Journald is a service for collecting and storing log data and is a component of the
systemd used in many Linux distributions. While these logs are crucial for troubleshooting and monitoring, they can also consume a significant amount of disk space over time. To address this concern, Linux administrators can set limits on the disk space used by Journald. This tutorial demonstrates how to limit disk space used by Journald on Linux.
Firstly, modify the configuration file for Journald. This file is typically located at
/etc/systemd/journald.conf. Open the file using a text editor and locate the line that starts with
#SystemMaxUse=. This line is usually commented out with a
# at the beginning. Uncomment the line and set the desired maximum disk space in megabytes (M). This process can be automated by using the following command:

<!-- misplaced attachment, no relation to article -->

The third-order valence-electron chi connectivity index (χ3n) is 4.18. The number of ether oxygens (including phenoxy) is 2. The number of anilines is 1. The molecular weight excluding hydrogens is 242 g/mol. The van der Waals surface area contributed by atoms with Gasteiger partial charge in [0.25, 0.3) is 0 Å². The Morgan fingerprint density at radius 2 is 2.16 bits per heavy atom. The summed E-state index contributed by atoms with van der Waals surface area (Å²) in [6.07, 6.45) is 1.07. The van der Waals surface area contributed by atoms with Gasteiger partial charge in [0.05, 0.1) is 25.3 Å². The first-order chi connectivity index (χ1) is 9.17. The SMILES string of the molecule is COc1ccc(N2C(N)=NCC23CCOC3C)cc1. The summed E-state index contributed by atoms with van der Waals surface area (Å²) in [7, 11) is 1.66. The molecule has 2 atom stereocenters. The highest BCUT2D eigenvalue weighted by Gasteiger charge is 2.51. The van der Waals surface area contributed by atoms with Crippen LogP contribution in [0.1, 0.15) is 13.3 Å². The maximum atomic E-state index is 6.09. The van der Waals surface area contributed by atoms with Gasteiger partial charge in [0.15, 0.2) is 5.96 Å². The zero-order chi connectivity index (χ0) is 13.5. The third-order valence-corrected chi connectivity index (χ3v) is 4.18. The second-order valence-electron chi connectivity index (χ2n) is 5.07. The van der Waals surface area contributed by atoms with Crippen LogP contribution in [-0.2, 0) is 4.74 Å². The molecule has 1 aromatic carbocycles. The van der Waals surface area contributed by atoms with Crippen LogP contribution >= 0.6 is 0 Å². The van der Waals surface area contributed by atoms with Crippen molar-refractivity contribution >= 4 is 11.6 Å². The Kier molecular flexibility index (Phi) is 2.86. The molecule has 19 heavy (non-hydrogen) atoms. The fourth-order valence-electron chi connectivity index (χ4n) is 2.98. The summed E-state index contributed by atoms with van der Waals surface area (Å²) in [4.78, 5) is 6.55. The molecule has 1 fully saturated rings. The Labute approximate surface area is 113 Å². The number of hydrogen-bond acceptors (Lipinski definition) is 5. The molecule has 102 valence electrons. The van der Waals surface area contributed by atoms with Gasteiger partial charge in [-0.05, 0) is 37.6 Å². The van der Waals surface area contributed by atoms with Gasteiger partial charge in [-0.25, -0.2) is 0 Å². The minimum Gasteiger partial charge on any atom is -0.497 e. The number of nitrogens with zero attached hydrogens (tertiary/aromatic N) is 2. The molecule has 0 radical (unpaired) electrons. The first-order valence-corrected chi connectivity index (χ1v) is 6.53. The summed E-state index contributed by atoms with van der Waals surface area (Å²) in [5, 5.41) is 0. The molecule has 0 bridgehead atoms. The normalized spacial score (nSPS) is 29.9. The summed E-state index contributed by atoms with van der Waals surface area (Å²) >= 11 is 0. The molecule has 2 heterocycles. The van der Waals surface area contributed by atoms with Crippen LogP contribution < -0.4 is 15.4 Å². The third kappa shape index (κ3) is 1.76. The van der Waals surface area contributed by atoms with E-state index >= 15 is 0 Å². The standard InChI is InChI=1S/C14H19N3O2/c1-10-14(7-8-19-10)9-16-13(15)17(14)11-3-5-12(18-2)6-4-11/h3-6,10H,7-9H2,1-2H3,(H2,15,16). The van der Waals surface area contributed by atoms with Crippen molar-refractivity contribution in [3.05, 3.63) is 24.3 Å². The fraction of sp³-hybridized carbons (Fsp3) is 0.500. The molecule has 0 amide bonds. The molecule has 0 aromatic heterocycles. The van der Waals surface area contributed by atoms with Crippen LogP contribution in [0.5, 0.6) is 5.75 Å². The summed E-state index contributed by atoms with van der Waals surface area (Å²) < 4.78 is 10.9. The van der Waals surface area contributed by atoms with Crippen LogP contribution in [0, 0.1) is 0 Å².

sudo sed -i 's/#SystemMaxUse=/SystemMaxUse=50M/' /etc/systemd/journald.conf
Let's break down the command:
sed- is a command line utility that parses and transforms text.
-i- this option stands for "in-place." It tells
sedto edit the file in place, meaning it modifies the file directly rather than producing output to the terminal.
s/#SystemMaxUse=/SystemMaxUse=50M/- it searches for the line in the file that contains
#SystemMaxUse=and replaces it with
After modifying the configuration file, we need to restart the Journald service to apply the changes:
sudo service systemd-journald restart
This simple but effective measure helps prevent log files from consuming excessive disk space and ensures a more efficient use of the storage resources. Adjust the
SystemMaxUse value according to the specific disk space requirements.